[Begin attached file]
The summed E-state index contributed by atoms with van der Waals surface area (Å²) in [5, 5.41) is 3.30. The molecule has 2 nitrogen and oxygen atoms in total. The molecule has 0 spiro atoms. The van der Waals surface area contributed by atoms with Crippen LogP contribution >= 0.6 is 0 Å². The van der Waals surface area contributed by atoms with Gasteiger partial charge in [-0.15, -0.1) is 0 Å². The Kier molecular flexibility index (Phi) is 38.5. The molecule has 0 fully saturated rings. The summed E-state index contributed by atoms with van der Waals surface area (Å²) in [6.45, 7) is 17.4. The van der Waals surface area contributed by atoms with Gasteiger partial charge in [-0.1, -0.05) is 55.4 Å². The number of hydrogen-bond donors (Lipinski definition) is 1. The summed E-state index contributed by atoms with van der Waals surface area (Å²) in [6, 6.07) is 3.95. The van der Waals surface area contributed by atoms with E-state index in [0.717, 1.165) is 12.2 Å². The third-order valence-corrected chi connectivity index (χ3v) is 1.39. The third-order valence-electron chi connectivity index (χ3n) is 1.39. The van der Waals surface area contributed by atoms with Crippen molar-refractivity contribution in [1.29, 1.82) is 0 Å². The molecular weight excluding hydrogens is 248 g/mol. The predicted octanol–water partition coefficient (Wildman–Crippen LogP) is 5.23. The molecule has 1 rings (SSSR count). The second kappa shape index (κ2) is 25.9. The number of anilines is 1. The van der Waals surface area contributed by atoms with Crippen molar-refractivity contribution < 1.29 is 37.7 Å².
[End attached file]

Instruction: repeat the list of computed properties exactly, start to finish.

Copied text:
The summed E-state index contributed by atoms with van der Waals surface area (Å²) in [5, 5.41) is 3.30. The molecule has 2 nitrogen and oxygen atoms in total. The molecule has 0 spiro atoms. The van der Waals surface area contributed by atoms with Crippen LogP contribution >= 0.6 is 0 Å². The van der Waals surface area contributed by atoms with Gasteiger partial charge in [-0.15, -0.1) is 0 Å². The Kier molecular flexibility index (Phi) is 38.5. The molecule has 0 fully saturated rings. The summed E-state index contributed by atoms with van der Waals surface area (Å²) in [6.45, 7) is 17.4. The van der Waals surface area contributed by atoms with Gasteiger partial charge in [-0.1, -0.05) is 55.4 Å². The number of hydrogen-bond donors (Lipinski definition) is 1. The summed E-state index contributed by atoms with van der Waals surface area (Å²) in [6, 6.07) is 3.95. The van der Waals surface area contributed by atoms with E-state index in [0.717, 1.165) is 12.2 Å². The third-order valence-corrected chi connectivity index (χ3v) is 1.39. The third-order valence-electron chi connectivity index (χ3n) is 1.39. The van der Waals surface area contributed by atoms with Crippen molar-refractivity contribution in [1.29, 1.82) is 0 Å². The molecular weight excluding hydrogens is 248 g/mol. The predicted octanol–water partition coefficient (Wildman–Crippen LogP) is 5.23. The molecule has 1 rings (SSSR count). The second kappa shape index (κ2) is 25.9. The number of anilines is 1. The van der Waals surface area contributed by atoms with Crippen molar-refractivity contribution < 1.29 is 37.7 Å².